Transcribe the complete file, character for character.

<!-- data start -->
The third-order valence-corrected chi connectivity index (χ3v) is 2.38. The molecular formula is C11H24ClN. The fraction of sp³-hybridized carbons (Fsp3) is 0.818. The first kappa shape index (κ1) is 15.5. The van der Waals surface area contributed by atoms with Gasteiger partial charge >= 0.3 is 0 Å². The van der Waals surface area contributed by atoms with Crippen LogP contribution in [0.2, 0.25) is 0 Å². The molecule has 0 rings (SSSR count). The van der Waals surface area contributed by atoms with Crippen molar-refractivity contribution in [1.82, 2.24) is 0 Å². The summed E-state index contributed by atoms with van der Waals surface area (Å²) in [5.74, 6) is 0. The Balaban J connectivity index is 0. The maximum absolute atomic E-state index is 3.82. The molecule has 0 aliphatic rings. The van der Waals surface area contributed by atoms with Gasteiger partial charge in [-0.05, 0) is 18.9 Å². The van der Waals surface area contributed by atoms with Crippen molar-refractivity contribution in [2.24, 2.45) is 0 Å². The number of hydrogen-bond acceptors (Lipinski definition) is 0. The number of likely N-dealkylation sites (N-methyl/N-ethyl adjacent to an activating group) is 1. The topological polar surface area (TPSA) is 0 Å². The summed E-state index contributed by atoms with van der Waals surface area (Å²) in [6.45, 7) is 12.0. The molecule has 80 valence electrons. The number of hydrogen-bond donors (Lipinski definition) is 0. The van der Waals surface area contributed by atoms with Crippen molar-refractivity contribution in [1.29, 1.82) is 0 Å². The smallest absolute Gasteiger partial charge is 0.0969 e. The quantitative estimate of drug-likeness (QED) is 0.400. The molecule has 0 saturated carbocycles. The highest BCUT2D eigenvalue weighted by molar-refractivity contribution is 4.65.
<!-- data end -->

The third-order valence-corrected chi connectivity index (χ3v) is 2.38. The molecular formula is C11H24ClN. The fraction of sp³-hybridized carbons (Fsp3) is 0.818. The first kappa shape index (κ1) is 15.5. The van der Waals surface area contributed by atoms with Gasteiger partial charge >= 0.3 is 0 Å². The van der Waals surface area contributed by atoms with Crippen LogP contribution in [0.2, 0.25) is 0 Å². The molecule has 0 rings (SSSR count). The van der Waals surface area contributed by atoms with Crippen molar-refractivity contribution in [1.82, 2.24) is 0 Å². The summed E-state index contributed by atoms with van der Waals surface area (Å²) in [5.74, 6) is 0. The Balaban J connectivity index is 0. The maximum absolute atomic E-state index is 3.82. The molecule has 0 aliphatic rings. The van der Waals surface area contributed by atoms with Gasteiger partial charge in [-0.05, 0) is 18.9 Å². The van der Waals surface area contributed by atoms with Crippen molar-refractivity contribution in [2.24, 2.45) is 0 Å². The number of hydrogen-bond acceptors (Lipinski definition) is 0. The number of likely N-dealkylation sites (N-methyl/N-ethyl adjacent to an activating group) is 1. The topological polar surface area (TPSA) is 0 Å². The summed E-state index contributed by atoms with van der Waals surface area (Å²) in [6.45, 7) is 12.0. The molecule has 80 valence electrons. The number of hydrogen-bond donors (Lipinski definition) is 0. The van der Waals surface area contributed by atoms with Crippen molar-refractivity contribution in [1.29, 1.82) is 0 Å². The smallest absolute Gasteiger partial charge is 0.0969 e. The quantitative estimate of drug-likeness (QED) is 0.400. The molecule has 0 saturated carbocycles. The highest BCUT2D eigenvalue weighted by molar-refractivity contribution is 4.65.